The growing public support for refugees in the Trump era extended beyond the Syrian civil war. Indeed, the percentage of Americans who said that taking in civilian refugees who are trying to escape violence should be a very or somewhat important goal of U.S. immigration policy increased by double digits in Pew polls fielded in December 2016 and September 2019 (61 percent to 72 percent, respectively). Meanwhile, the share of HuffPost/YouGov respondents who said “the U.S. does not have a responsibility to take in refugees fleeing from other countries” decreased from 54 percent in 2015 to 42 percent in 2019. And 2019 polls conducted by Gallup, CNN and Fox News all showed majority support for accepting Central American refugees into the U.S.
The more welcoming context is one important reason why we’re now seeing stronger support for Afghan refugees than previous asylum seekers. Despite that high-profile fear-mongering, early polling on the issue shows relatively weak opposition to resettling Afghans in the U.S. The majority of voters in an AugustMorning Consult poll supported relocating Afghan refugees in the U.S., while just one-third were opposed. Support was even stronger in the latest Washington Post/ABC News poll, where 68 percent strongly or somewhat favored the U.S. taking in Afghan refugees after security screenings. And Americans are especially supportive of Afghans who helped U.S. forces during the 20-year war, with a whopping 81-percent of those surveyed by YouGov/CBS News saying we should help Afghans who worked with American troops come to the U.S.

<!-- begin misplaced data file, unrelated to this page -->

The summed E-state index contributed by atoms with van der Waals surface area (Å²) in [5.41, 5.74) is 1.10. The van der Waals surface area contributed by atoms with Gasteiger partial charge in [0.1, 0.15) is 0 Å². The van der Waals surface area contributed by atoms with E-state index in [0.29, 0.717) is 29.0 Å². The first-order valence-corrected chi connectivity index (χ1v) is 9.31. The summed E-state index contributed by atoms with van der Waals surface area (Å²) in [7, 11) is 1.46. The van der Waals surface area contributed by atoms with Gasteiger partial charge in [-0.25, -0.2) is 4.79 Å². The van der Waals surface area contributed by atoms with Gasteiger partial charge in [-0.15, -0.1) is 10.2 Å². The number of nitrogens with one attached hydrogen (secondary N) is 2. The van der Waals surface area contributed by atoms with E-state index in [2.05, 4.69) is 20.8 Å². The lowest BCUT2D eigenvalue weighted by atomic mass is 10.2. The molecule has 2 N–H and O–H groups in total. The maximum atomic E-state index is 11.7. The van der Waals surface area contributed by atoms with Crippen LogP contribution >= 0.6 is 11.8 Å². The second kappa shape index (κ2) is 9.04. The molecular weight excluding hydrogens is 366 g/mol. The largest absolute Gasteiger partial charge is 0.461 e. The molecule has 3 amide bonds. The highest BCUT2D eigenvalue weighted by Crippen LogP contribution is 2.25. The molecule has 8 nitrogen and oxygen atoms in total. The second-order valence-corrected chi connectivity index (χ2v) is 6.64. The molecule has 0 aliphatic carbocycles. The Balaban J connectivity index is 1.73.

That strong sense of obligation toward Afghans who’ve helped us has also sharply divided Republican politicians. While some of the loudest conservative voices in the country are now stoking fears of Afghan refugees, many Republican politicians have argued that we have a moral obligation to accept them into the U.S. — especially Afghans who directly helped American efforts over the past two decades. This includes several Republican governors who’ve already agreed to accept Afghan refugees into their states.
The schism within the GOP makes it all the more difficult to mobilize public opinion against Afghan refugees. When party leaders are unified on an issue, their supporters tend to adopt those same positions. But the mixed messages on this issue make it difficult to galvanize the same unified opposition that rank-and-file Republicans have increasingly shown toward President Biden’s other immigration policies. This could change, of course, as moderate voices in the GOP have often been drowned out by the Trumpian wing of the party, and, as mentioned, public opinion tends to move against the president’s positions — it’s Biden, not Trump, in the White House now.
But so long as several prominent Republicans feel obliged to accept Afghan evacuees, it will be harder for right-wing fear-mongering to change the country’s consistently strong support for Afghan refugees seeking asylum in the U.S.